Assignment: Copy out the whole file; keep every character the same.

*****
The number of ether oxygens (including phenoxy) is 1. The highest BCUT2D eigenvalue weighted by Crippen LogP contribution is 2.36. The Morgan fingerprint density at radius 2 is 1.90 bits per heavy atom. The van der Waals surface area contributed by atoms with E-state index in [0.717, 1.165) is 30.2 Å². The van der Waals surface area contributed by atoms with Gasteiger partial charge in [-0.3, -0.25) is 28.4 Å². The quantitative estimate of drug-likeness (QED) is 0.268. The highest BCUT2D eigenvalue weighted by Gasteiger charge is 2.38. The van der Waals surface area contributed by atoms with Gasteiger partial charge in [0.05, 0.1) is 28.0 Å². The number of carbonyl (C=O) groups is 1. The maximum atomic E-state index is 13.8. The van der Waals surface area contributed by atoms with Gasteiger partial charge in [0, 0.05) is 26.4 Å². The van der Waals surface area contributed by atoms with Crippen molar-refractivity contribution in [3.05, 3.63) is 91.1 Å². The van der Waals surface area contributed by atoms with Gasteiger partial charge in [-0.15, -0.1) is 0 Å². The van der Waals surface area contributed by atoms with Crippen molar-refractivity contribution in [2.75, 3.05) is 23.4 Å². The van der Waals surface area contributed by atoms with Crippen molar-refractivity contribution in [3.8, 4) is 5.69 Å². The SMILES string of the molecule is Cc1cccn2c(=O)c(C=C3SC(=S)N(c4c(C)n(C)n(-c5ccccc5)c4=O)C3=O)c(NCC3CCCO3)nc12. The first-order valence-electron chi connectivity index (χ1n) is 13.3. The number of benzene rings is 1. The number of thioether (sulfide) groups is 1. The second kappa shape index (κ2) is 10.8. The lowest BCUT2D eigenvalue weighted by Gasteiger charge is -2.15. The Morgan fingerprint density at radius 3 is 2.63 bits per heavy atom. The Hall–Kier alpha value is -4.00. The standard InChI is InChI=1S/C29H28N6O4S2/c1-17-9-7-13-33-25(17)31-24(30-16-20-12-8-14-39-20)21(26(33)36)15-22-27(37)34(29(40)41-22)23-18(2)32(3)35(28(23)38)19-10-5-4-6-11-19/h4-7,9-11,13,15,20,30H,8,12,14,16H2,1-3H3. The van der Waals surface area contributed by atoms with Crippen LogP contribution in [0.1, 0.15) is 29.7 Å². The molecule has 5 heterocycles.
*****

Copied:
The number of ether oxygens (including phenoxy) is 1. The highest BCUT2D eigenvalue weighted by Crippen LogP contribution is 2.36. The Morgan fingerprint density at radius 2 is 1.90 bits per heavy atom. The van der Waals surface area contributed by atoms with E-state index in [0.717, 1.165) is 30.2 Å². The van der Waals surface area contributed by atoms with Gasteiger partial charge in [-0.3, -0.25) is 28.4 Å². The quantitative estimate of drug-likeness (QED) is 0.268. The highest BCUT2D eigenvalue weighted by Gasteiger charge is 2.38. The van der Waals surface area contributed by atoms with Gasteiger partial charge in [0.05, 0.1) is 28.0 Å². The number of carbonyl (C=O) groups is 1. The maximum atomic E-state index is 13.8. The van der Waals surface area contributed by atoms with Gasteiger partial charge in [0, 0.05) is 26.4 Å². The van der Waals surface area contributed by atoms with Crippen molar-refractivity contribution in [3.05, 3.63) is 91.1 Å². The van der Waals surface area contributed by atoms with Gasteiger partial charge in [-0.15, -0.1) is 0 Å². The van der Waals surface area contributed by atoms with Crippen molar-refractivity contribution in [2.75, 3.05) is 23.4 Å². The van der Waals surface area contributed by atoms with Crippen molar-refractivity contribution in [3.8, 4) is 5.69 Å². The SMILES string of the molecule is Cc1cccn2c(=O)c(C=C3SC(=S)N(c4c(C)n(C)n(-c5ccccc5)c4=O)C3=O)c(NCC3CCCO3)nc12. The first-order valence-electron chi connectivity index (χ1n) is 13.3. The number of benzene rings is 1. The number of thioether (sulfide) groups is 1. The second kappa shape index (κ2) is 10.8. The lowest BCUT2D eigenvalue weighted by Gasteiger charge is -2.15. The Morgan fingerprint density at radius 3 is 2.63 bits per heavy atom. The Hall–Kier alpha value is -4.00. The standard InChI is InChI=1S/C29H28N6O4S2/c1-17-9-7-13-33-25(17)31-24(30-16-20-12-8-14-39-20)21(26(33)36)15-22-27(37)34(29(40)41-22)23-18(2)32(3)35(28(23)38)19-10-5-4-6-11-19/h4-7,9-11,13,15,20,30H,8,12,14,16H2,1-3H3. The van der Waals surface area contributed by atoms with Crippen LogP contribution in [0.1, 0.15) is 29.7 Å². The molecule has 5 heterocycles.